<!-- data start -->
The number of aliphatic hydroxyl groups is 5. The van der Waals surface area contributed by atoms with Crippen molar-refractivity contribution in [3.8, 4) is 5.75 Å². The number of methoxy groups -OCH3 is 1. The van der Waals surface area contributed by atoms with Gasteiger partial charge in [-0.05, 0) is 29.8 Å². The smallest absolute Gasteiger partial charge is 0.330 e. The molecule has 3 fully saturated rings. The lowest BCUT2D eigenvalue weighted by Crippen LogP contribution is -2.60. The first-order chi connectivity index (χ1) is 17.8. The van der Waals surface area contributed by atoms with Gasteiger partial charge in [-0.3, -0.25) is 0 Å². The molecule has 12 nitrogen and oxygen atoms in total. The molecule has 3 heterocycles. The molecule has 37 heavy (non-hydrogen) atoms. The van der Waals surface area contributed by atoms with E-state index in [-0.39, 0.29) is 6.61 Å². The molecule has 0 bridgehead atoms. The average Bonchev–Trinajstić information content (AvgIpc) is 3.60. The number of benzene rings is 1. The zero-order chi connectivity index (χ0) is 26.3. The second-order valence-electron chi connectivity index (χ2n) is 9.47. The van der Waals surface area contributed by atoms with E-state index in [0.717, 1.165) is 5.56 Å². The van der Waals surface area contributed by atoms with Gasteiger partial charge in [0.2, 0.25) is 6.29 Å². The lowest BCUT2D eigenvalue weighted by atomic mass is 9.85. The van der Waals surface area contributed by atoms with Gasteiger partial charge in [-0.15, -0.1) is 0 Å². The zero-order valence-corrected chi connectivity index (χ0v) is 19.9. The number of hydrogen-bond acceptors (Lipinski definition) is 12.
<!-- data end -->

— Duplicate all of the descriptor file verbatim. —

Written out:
The number of aliphatic hydroxyl groups is 5. The van der Waals surface area contributed by atoms with Crippen molar-refractivity contribution in [3.8, 4) is 5.75 Å². The number of methoxy groups -OCH3 is 1. The van der Waals surface area contributed by atoms with Gasteiger partial charge in [-0.05, 0) is 29.8 Å². The smallest absolute Gasteiger partial charge is 0.330 e. The molecule has 3 fully saturated rings. The lowest BCUT2D eigenvalue weighted by Crippen LogP contribution is -2.60. The first-order chi connectivity index (χ1) is 17.8. The van der Waals surface area contributed by atoms with Gasteiger partial charge in [-0.3, -0.25) is 0 Å². The molecule has 12 nitrogen and oxygen atoms in total. The molecule has 3 heterocycles. The molecule has 37 heavy (non-hydrogen) atoms. The van der Waals surface area contributed by atoms with E-state index in [-0.39, 0.29) is 6.61 Å². The molecule has 0 bridgehead atoms. The average Bonchev–Trinajstić information content (AvgIpc) is 3.60. The number of benzene rings is 1. The zero-order chi connectivity index (χ0) is 26.3. The second-order valence-electron chi connectivity index (χ2n) is 9.47. The van der Waals surface area contributed by atoms with E-state index in [0.717, 1.165) is 5.56 Å². The van der Waals surface area contributed by atoms with Gasteiger partial charge in [0.2, 0.25) is 6.29 Å². The lowest BCUT2D eigenvalue weighted by atomic mass is 9.85. The van der Waals surface area contributed by atoms with Gasteiger partial charge in [-0.15, -0.1) is 0 Å². The zero-order valence-corrected chi connectivity index (χ0v) is 19.9. The number of hydrogen-bond acceptors (Lipinski definition) is 12.